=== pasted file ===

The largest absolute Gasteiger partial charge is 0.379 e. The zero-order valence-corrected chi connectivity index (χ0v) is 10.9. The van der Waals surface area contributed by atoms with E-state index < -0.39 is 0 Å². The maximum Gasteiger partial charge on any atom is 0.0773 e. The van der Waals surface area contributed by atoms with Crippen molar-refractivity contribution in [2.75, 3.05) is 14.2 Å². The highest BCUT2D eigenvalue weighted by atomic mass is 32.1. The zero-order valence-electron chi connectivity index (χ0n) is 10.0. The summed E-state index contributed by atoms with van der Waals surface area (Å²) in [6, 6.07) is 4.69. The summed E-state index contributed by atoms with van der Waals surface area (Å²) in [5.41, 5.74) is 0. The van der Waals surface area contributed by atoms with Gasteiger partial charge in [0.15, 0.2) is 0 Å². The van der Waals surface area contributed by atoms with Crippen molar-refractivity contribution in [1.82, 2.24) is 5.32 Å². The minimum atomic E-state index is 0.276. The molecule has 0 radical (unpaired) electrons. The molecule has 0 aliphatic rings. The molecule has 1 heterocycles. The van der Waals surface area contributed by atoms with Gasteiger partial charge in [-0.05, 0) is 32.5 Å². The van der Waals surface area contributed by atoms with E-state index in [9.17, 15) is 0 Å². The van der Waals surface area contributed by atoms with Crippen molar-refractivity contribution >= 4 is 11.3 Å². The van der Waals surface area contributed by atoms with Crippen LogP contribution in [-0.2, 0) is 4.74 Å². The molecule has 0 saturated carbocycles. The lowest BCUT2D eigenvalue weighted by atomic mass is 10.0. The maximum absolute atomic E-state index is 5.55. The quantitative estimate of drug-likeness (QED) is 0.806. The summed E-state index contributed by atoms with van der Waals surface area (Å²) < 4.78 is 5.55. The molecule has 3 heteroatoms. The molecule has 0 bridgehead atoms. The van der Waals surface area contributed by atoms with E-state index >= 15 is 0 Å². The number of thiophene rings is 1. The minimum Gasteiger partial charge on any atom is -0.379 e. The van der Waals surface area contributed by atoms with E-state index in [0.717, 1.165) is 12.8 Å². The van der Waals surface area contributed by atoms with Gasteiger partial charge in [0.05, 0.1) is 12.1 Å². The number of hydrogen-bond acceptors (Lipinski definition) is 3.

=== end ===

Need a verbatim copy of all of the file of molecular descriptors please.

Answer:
The largest absolute Gasteiger partial charge is 0.379 e. The zero-order valence-corrected chi connectivity index (χ0v) is 10.9. The van der Waals surface area contributed by atoms with E-state index < -0.39 is 0 Å². The maximum Gasteiger partial charge on any atom is 0.0773 e. The van der Waals surface area contributed by atoms with Crippen molar-refractivity contribution in [2.75, 3.05) is 14.2 Å². The highest BCUT2D eigenvalue weighted by atomic mass is 32.1. The zero-order valence-electron chi connectivity index (χ0n) is 10.0. The summed E-state index contributed by atoms with van der Waals surface area (Å²) in [6, 6.07) is 4.69. The summed E-state index contributed by atoms with van der Waals surface area (Å²) in [5.41, 5.74) is 0. The van der Waals surface area contributed by atoms with Gasteiger partial charge in [0.15, 0.2) is 0 Å². The van der Waals surface area contributed by atoms with Crippen molar-refractivity contribution in [1.82, 2.24) is 5.32 Å². The minimum atomic E-state index is 0.276. The molecule has 0 radical (unpaired) electrons. The molecule has 0 aliphatic rings. The molecule has 1 heterocycles. The van der Waals surface area contributed by atoms with Gasteiger partial charge in [-0.05, 0) is 32.5 Å². The van der Waals surface area contributed by atoms with E-state index in [9.17, 15) is 0 Å². The van der Waals surface area contributed by atoms with Crippen molar-refractivity contribution >= 4 is 11.3 Å². The van der Waals surface area contributed by atoms with Crippen LogP contribution in [-0.2, 0) is 4.74 Å². The molecule has 0 saturated carbocycles. The lowest BCUT2D eigenvalue weighted by atomic mass is 10.0. The maximum absolute atomic E-state index is 5.55. The quantitative estimate of drug-likeness (QED) is 0.806. The summed E-state index contributed by atoms with van der Waals surface area (Å²) < 4.78 is 5.55. The molecule has 3 heteroatoms. The molecule has 0 bridgehead atoms. The van der Waals surface area contributed by atoms with E-state index >= 15 is 0 Å². The number of thiophene rings is 1. The minimum Gasteiger partial charge on any atom is -0.379 e. The van der Waals surface area contributed by atoms with E-state index in [0.717, 1.165) is 12.8 Å². The van der Waals surface area contributed by atoms with Gasteiger partial charge in [0.05, 0.1) is 12.1 Å². The number of hydrogen-bond acceptors (Lipinski definition) is 3.